• After carefully weighing the advantages and disadvantages, point out to your counterpart that they have offended you. It is best to use an “I message”, for example: “I am currently offended by you.” Sometimes, however, disregarding the message of hurt also helps. So the offender gets no response and loses interest in it if the offense was intended.
  • Do not try to “adapt” your posture to the offense situation (for example by bending over), but try to straighten yourself up physically and thus mentally and also to raise your voice clearly. Or adopt a posture that is simply good for you and calms you down.
  • Maintain an emotional safe distance from the offending person.
  • Healthy exercise or relaxation methods (e.g. progressive muscle relaxation) reduce stress
  • Are you trying to understand the other's motivations ? Could the insult have happened accidentally?
  • Is there any helpful criticism in the message of hurt? And do you want to accept it?
  • Ask yourself what this event means in the context of your whole life span and experience. Will it have any meaning in the near future?
  • Take a closer look at emotional regulation.
  • Talk to someone you trust about it.
  • If necessary, seek advice (e.g. from a clinical psychologist or a psychotherapist). Above all, mindfulness methods and techniques from trauma therapy prove themselves when dealing with injuries.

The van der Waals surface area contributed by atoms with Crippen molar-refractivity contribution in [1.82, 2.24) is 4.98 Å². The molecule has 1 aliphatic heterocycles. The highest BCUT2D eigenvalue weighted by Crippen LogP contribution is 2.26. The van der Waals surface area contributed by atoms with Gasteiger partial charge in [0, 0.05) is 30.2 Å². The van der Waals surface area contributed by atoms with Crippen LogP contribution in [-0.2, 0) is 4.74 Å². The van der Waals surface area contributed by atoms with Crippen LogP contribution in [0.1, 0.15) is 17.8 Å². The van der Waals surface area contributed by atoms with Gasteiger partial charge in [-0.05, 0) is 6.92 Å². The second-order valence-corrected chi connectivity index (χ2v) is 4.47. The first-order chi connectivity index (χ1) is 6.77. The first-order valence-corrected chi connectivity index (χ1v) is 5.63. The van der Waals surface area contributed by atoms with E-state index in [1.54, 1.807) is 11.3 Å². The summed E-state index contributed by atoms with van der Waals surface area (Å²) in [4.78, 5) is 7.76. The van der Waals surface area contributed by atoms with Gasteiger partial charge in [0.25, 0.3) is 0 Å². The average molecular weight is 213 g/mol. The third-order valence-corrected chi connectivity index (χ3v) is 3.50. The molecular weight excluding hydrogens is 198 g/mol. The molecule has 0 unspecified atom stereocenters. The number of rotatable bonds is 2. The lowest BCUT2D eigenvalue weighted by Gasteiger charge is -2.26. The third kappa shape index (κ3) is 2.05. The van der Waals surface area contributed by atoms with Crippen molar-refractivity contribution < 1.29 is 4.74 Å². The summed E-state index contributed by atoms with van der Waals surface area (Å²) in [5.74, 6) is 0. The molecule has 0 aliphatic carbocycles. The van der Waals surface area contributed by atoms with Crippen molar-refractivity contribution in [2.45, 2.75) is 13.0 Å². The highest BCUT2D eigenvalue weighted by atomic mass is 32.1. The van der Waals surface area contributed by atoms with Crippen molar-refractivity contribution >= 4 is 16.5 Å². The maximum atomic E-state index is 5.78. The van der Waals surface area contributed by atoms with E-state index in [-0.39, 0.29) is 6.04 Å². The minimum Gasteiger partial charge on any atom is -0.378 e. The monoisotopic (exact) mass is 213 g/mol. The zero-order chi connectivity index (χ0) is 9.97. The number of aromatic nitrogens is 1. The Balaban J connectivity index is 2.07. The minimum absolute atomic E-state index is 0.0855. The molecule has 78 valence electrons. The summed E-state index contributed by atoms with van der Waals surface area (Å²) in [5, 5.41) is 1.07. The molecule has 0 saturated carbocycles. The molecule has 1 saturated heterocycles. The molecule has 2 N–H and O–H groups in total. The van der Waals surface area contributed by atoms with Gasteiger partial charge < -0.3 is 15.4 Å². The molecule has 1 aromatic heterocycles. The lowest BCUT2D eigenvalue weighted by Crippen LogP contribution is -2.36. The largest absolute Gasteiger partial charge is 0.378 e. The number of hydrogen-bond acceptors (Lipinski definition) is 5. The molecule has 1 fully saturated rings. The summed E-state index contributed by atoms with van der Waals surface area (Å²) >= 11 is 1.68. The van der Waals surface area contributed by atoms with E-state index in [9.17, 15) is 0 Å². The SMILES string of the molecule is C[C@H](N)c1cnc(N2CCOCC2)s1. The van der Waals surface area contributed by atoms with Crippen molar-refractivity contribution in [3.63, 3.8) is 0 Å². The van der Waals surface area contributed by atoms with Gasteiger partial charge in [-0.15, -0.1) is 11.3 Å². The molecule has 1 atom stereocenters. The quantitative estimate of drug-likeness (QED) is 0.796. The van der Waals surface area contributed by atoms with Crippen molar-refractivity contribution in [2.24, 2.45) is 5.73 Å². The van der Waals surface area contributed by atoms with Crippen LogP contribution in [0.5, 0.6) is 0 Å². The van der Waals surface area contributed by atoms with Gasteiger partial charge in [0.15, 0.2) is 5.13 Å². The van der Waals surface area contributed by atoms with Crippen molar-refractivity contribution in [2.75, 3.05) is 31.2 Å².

• If insults lead to emotional or physical violence, seek help immediately and inquire about the relevant legal situation.
  • Particularly difficult, but very effective: forgiveness. Bitterness, on the other hand, primarily harms you. By forgiving you don't make yourself smaller, it is a noble gesture and reduces stress.
  • And last but not least: take good care of yourself. Praise yourself for what you can do and what you like about yourself.

Tip Write down your own "anti-insulting strategy" on paper (for example, as a "cheat sheet" always at hand in your wallet).

What can I do to be less offensive?

Do others often feel offended in your presence? Do you sometimes feel like an "elephant in a china shop"? Here's what you can do:

  • Apologize
  • Take responsibility: "Yes, I offended someone."
  • Ask yourself or others how you can avoid such a situation in the future.
  • Concrete, constructive criticism starts best with praise.
  • Sometimes an offense is not done with bad intent, but rather to set important limits for you (e.g. if you reject an offer of love that you cannot return). Try to be as sensitive as possible about this.
  • Ask what the injured person might need from you now.
  • Ask yourself how you would like to be treated yourself.
  • Absolute no-go: physical and emotional violence as well as bullying (including legal consequences) and humiliation.
  • If necessary, seek advice (e.g. from a clinical psychologist or psychotherapist) or from a counseling center on the subject of violence.

Tip Write down your own "anti-insulting strategy" on paper (for example, as a "cheat sheet" always at hand in your wallet).